What I could fit into the back was the three Port Sharing Devices. This cut down the number of wires from 14 to 3. Acceptable.

wires bundled and plugged into the port sharing devices.

Hooked the 3 wires into the Light Hub and then it was time to power it all up. I used the Woodland Scenics Power Supply (JP5770) and this is what it looks like…

The apartment building lit.

In planning the lights I had looked at a couple of options. One was to add the Sequencing Light Hub, but I felt that the lights would sequence far more often than normal. The second thing I thought would be cool that is offered by Roomettes is a LED RGB module to simulate a TV.  The module itself is inexpensive, not so much the controller for it. At $100+, I could buy a real TV.

And it’s ready for the layout.

Now on to the other building. And after that I will look the layout over to see if I can add a set to something close o the front with larger windows or open doors to show off the interior. The kits are reasonably priced and I would encourage you give one a try.

I would like to take this time to apologize for the amount of time it took to finish this post. Between the actual work and committing the work to the written word, it has been close to 2 months. For whatever reason, the number of household projects has been far more than usual this year. And there are still plenty to go. I will update you as I find time to get things done. If nothing else fall and winter are on there way and that is definitely a return to the basement.

Till later, stay safe and Happy Modeling …

Christmas in April…

My wife and I are at a stage in life where if we need something we generally just get it. Doesn’t mean that we’re out constantly shopping, It just means we don’t have to think about it. In fact, we’re also at that stage of life where we are looking around and thinking we got too much “stuff”.

So apparently when my wife asked before Christmas what I wanted, my reply of “I don’t know, I hadn’t really thought about it” wasn’t the correct response. I answered incorrectly to the follow up question also, which was – “what about for downstairs?”. Meaning the layout. My answer was “I don’t really need anything right now.”

Let me explain. Early in our marriage, when money was tight, we would shop together and watch what the other would longingly look at knowing that it was out of reach at the moment. That was how we built gift lists for each other. As our situation improved there was less hesitation in buying things and the advent of the Christmas wish list came into being.

So after she “suggested” that I think about and put together a list so that she and the kids had some idea of what to get me, I started to look around and see if I was missing anything.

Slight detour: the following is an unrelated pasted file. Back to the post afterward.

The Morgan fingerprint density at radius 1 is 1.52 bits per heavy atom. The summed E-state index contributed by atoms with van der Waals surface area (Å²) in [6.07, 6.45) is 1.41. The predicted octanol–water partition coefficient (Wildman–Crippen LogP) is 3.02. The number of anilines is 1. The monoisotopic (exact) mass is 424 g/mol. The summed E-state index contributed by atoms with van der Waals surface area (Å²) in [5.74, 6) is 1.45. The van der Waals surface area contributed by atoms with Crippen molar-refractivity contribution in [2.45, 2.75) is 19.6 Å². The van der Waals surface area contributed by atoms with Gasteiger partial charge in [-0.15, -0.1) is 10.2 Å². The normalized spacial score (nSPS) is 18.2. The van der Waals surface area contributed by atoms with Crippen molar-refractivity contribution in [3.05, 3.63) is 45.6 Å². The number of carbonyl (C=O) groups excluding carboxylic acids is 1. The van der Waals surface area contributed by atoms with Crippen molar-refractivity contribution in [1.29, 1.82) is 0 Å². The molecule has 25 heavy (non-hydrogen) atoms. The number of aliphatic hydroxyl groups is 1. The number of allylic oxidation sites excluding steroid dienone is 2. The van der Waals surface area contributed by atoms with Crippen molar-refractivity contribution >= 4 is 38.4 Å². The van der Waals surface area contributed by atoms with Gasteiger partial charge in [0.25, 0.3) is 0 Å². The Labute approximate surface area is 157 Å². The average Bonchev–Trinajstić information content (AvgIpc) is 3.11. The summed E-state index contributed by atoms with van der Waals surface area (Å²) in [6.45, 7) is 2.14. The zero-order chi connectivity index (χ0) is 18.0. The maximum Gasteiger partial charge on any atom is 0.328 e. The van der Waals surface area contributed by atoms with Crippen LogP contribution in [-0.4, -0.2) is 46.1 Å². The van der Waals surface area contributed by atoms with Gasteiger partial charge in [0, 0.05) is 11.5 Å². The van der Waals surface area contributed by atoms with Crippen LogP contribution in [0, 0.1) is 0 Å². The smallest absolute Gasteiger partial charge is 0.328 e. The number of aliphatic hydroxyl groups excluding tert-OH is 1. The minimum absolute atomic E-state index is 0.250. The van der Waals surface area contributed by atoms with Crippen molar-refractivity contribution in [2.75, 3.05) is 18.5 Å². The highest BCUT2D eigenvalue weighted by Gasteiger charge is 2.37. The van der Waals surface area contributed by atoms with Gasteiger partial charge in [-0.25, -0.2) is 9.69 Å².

Turns out there were a few things that I had wanted but hadn’t gotten around to getting.

I follow several groups on Facebook and one of the popular topics that pops up often is track cleaning. Answers range from bright boys and gleaning to one of several track cleaning cars. As I now was running a bright boy over the rails on a regular basis the thought of a track cleaning car over the rails was appealing. But which one?

In the groups this is like asking which is better? Digitrax or NCE? Loksound or Soundtrax? HO or N scale? And the list goes on and on. It is, as I know, a matter of personal choice. Something that you started with, like and stay with. The intriguing answer was “one of each”.

And that was what went on the list. On the list was a CMX Products track cleaning car, a Centerline track cleaning car and a Walthers track cleaning car. Each operates a little differently. The Walther’s car has an abrasive pad spring mounted on the bottom. Much like a bright boy. The Centerline and CMX car use a cleaner and pad system. The CMX car is an actual tank car that you fill with your preferred cleaner. It drips this onto a pad that cleans the railhead. The Centerline car has a cloth covered roller that also runs on the rail head.

Of course just because I asked doesn’t mean I received all three. I did get the Walther’s and the CMX cars. The Centerline car will be in the future.

The cars…

Walther’s 40′ plug door track cleaning car
CMX Products Clean Machine Track Cleaning car.

And they work great. The cars are both very heavy and offer a lot of rolling resistance. To get them around the layout I am using two BLI SD-9s. These engines are heavy in themselves and have great pulling power, The setup is one engine pulling the two cleaning cars in the middle and the other engine pushing.